Does a constant speed indicate dynamic equilibrium?

1 Answer
Oct 15, 2017

Not necessarily.


To have a constant velocity indicates that an object is not undergoing acceleration, and therefore there cannot be a net force acting on the object. Then #F_"net"=0#, and this is the definition of equilibrium. As the object is still moving, we would call this dynamic equilibrium. Here I'm thinking in terms of linear/translational motion.

However, I think of circular motion where a technically comes into play. The question posed is whether a constant speed necessarily indicates that an object is in dynamic equilibrium. In circular motion, an object might be following a circular path at a constant speed, but the velocity is necessarily constantly changing direction due to centripetal acceleration caused by the net centripetal force which is necessary to keep the object moving in a circular path. Therefore, #F_"net"!=0# and the object is not in dynamic equilibrium.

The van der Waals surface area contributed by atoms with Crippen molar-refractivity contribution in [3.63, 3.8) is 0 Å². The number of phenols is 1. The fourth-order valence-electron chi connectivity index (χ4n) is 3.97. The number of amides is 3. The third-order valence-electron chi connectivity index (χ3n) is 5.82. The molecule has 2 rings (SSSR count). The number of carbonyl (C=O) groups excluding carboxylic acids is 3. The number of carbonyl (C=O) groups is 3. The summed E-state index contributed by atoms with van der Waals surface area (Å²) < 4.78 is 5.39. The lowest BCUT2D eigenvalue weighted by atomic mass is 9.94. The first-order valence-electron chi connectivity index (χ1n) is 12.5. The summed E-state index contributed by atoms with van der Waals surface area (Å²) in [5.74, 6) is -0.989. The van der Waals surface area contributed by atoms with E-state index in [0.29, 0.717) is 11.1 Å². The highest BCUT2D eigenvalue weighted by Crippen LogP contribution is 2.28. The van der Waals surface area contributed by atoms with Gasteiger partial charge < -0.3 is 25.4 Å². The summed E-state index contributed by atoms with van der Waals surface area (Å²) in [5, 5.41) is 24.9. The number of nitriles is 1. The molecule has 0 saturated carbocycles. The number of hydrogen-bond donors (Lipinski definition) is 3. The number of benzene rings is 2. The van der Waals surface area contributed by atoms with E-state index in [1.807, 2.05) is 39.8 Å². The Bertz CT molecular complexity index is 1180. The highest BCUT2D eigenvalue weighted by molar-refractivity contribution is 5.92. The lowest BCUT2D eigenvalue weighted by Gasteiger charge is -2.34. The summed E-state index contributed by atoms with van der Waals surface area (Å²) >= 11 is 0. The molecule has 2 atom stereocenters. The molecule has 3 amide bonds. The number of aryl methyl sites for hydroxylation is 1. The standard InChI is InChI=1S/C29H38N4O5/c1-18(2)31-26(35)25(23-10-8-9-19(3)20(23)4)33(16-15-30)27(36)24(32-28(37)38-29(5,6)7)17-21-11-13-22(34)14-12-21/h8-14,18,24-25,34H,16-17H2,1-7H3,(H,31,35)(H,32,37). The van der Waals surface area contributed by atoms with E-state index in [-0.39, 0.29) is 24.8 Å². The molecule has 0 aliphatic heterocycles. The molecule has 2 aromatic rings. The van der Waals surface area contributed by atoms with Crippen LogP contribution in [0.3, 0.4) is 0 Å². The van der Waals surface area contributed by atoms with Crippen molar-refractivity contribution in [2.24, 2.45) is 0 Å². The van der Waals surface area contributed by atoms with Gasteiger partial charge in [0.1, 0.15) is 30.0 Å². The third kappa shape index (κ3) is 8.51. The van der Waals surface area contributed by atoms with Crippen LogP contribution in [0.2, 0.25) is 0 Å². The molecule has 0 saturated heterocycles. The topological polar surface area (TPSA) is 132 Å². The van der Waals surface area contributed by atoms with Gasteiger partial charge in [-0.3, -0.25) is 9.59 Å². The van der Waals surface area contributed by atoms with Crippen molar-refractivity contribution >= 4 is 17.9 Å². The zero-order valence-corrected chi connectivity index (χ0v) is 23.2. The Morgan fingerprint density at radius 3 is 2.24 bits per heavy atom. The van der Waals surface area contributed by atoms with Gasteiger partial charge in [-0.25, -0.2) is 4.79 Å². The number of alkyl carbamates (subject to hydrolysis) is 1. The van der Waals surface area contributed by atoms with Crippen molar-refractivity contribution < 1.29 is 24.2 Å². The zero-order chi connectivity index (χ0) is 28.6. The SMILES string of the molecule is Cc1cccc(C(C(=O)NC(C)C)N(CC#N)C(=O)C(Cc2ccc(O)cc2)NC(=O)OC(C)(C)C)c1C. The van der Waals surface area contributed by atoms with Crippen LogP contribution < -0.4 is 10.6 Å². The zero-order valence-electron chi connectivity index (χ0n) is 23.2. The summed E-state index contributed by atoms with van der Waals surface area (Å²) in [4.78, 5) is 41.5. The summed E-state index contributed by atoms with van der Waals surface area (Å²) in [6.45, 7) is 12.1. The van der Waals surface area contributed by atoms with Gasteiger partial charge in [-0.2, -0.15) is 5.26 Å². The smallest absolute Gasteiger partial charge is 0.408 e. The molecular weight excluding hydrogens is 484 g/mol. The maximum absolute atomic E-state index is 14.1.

There is a concept of rotational equilibrium, which indicates that the net torque on the object is zero, i.e. the angular acceleration of the object is zero. However circular motion does not always mean rotational motion, and as this was not the original question, I will not consider this case.